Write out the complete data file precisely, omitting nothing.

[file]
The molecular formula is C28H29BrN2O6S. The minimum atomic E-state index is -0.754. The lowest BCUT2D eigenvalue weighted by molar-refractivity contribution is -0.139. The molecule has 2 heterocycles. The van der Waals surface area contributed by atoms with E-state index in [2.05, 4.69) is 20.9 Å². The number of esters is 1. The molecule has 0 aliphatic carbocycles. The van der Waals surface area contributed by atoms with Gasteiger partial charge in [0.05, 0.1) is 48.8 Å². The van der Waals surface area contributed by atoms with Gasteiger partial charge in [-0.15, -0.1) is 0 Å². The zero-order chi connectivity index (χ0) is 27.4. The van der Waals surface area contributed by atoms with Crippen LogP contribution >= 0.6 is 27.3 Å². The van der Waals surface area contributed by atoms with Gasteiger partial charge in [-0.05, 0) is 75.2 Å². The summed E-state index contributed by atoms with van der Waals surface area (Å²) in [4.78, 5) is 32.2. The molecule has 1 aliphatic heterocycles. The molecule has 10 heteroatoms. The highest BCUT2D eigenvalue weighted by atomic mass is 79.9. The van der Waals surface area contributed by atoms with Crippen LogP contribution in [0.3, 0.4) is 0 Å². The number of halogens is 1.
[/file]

The molecular formula is C28H29BrN2O6S. The minimum atomic E-state index is -0.754. The lowest BCUT2D eigenvalue weighted by molar-refractivity contribution is -0.139. The molecule has 2 heterocycles. The van der Waals surface area contributed by atoms with E-state index in [2.05, 4.69) is 20.9 Å². The number of esters is 1. The molecule has 0 aliphatic carbocycles. The van der Waals surface area contributed by atoms with Gasteiger partial charge in [0.05, 0.1) is 48.8 Å². The van der Waals surface area contributed by atoms with Gasteiger partial charge in [-0.15, -0.1) is 0 Å². The zero-order chi connectivity index (χ0) is 27.4. The van der Waals surface area contributed by atoms with Crippen LogP contribution >= 0.6 is 27.3 Å². The van der Waals surface area contributed by atoms with Gasteiger partial charge in [-0.05, 0) is 75.2 Å². The summed E-state index contributed by atoms with van der Waals surface area (Å²) in [4.78, 5) is 32.2. The molecule has 1 aliphatic heterocycles. The molecule has 10 heteroatoms. The highest BCUT2D eigenvalue weighted by atomic mass is 79.9. The van der Waals surface area contributed by atoms with Crippen LogP contribution in [0.3, 0.4) is 0 Å². The number of halogens is 1.